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    Re: Dependence on GPS
    From: Tom Sult
    Date: 2009 Oct 31, 09:54 -0500

    They ia now a term "yuppie rescue". GPS, GPS tracking device, sat
    phones etc are giving people without the requisit experiance the
    boldness to try. In the rock climbing world it is the "5.11" gym
    climber who thinks he can climb the great walls of the Seirra or
    Rockies.  In back packing it is the guy who tries to cross the grand
    canyon withlittle desert experiance. In a recent artical one man
    called for assistance three time on the third he was forced to evac.
    for indangerment of the SAR team. The prior 2, after being given water
    he refused evac.
    
    Thomas A. Sult, MD
    Sent from iPhone
    
    On Oct 31, 2009, at 8:15, Apache Runner  wrote:
    
    >
    >
    > Frank makes a good  point about unnecessarily exposing oneself to
    > risk and thereby endangering possible searcher-and-rescuers.   There
    > is this notion of risk homeostasis.   Mountain climbers are often
    > accused of this.   It goes something like this:  "I got away with X
    > last time, therefore I can get away with it next time."   And then,
    > they get nailed by putting themselves in some precarious situation.
    > The flip side of the coin is someone who analyzes a past outing for
    > errors and corrects them.   I'm keenly aware of the issues of
    > putting SAR'ers in jeopardy.
    >
    > I was in close proximity to a sea kayaking tragedy.   On Columbus
    > Day weekend, 2003 (or 2004, I forget), I was kayaking in the fog off
    > of Cape Cod.   The cheapy compass I was using got jammed with sea
    > water, but I did have the good sense to wear a wetsuit - the water
    > temperature was 55 degrees F.   Two girls went out in sea kayaks at
    > exactly the same time as I was out, and they were maybe a half mile
    > from me.   I used the wind and waves as a natural compass and hand-
    > railed my way along the coast to get back home.   They got lost in
    > the fog, and there was a two day search and rescue.   Two days
    > later, they found the body of one of the girls.   The other was
    > never found.
    >
    > By next spring, I had a brand new kayak and when I was paddling, I
    > was about as tricked out as you could imagine.   Three compasses, a
    > nautical chart, a VHF transceiver, a GPS unit, flare gun, combat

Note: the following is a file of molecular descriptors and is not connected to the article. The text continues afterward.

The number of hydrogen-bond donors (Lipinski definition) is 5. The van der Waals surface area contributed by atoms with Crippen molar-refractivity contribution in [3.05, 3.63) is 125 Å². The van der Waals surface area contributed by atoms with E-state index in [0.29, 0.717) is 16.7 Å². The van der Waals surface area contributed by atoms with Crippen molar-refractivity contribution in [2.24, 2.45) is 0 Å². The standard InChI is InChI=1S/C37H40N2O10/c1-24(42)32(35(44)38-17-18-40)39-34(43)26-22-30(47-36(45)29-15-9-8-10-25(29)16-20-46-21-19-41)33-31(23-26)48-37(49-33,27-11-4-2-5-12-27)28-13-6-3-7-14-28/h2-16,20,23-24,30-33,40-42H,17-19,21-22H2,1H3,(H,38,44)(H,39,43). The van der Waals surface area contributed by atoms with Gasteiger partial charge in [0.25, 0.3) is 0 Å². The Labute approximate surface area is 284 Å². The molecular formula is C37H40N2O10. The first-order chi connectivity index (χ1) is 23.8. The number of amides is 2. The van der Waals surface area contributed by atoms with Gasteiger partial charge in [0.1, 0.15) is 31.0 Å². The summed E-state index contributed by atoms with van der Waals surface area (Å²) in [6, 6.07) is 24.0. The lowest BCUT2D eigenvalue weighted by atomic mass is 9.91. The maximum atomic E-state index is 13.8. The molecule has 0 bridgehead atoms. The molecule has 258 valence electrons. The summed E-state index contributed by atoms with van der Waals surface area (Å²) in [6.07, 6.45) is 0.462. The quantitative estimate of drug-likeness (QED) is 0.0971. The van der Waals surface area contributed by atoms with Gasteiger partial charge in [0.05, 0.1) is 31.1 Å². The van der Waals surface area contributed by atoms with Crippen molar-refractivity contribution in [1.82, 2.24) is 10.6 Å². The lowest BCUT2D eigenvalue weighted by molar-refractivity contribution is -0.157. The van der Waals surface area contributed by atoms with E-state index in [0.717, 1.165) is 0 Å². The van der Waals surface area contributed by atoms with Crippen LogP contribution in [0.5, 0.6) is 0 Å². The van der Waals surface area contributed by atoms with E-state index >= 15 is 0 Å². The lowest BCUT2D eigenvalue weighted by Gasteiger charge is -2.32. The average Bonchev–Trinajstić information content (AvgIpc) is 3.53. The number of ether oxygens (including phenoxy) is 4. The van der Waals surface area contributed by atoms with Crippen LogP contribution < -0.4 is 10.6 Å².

> knife (the kind SEALs use), you name it.
    >
    > Over time, I got more experience and learned that it actually is
    > important to unclutter the deck of the kayak - having lost a lot of
    > gear to waves, and also the junk gets in the way of rescues.    As
    > mentioned, I experienced two GPS failures in conditions where I
    > could've used them the most.
    >
    > My main kit now consists of a deck mounted compass, a hiker's
    > compass in my PFD, a chart if in unfamiliar waters, a flare gun and
    > flares, water, back-up food and protable VHF transceiver.   For
    > longer trips, there's the usual camping gear, and I probably throw a
    > GPS in a dry bag, but mainly as an afterthought.  In the fog, I'll
    > bring a portable fog-horn.
    >
    > I've participated in six or seven rescues over the past five years,
    > including 3 cases of helping motor-boaters who were lost in the fog
    > and even had GPS'es.  Of course, they also had a few cases of beer.
    >
    > The main gripe about GPS'es for me is in the vein of the Charlie
    > Brown comic story about Lucy and the Football.   Lucy convinces
    > Charlie Brown, against all experience, to once again charge and try
    > to kick the football, and she yanks it away as usual.   Last year, I
    > found myself again shelling out $200 for a spiffy GPS unit.  Now my
    > third -  thinking to myself "you're throwing away money...".
    >
    > This fall I'd given my students an exercise to walk from the chapel
    > of the college to a tall building about a mile away and try to
    > estimate the height of the steeple using the distance walked and the
    > angular height.   I wanted to check the accuracy of my dead
    > reckoning and brought out the $200 GPS unit to the college yard, and
    > lo-and-behold - no signal.    Lucy pulled the football away again.
    >
    > There is a definite sympathy to the issue of exposing would be
    > rescuers to unnecessary danger by taking imprudent risks, but my own
    > experience is that the GPS receivers end up being costly unneeded
    > baggage.   This is not a Luddite statement, I will certainly carry a
    > VHF any time I'm out on a kayak, but my experience is that these
    > tend to be more reliable and a much more valuable piece of equipment
    > than a GPS unit in terms of safety.
    >
    >
    >
    > >
    
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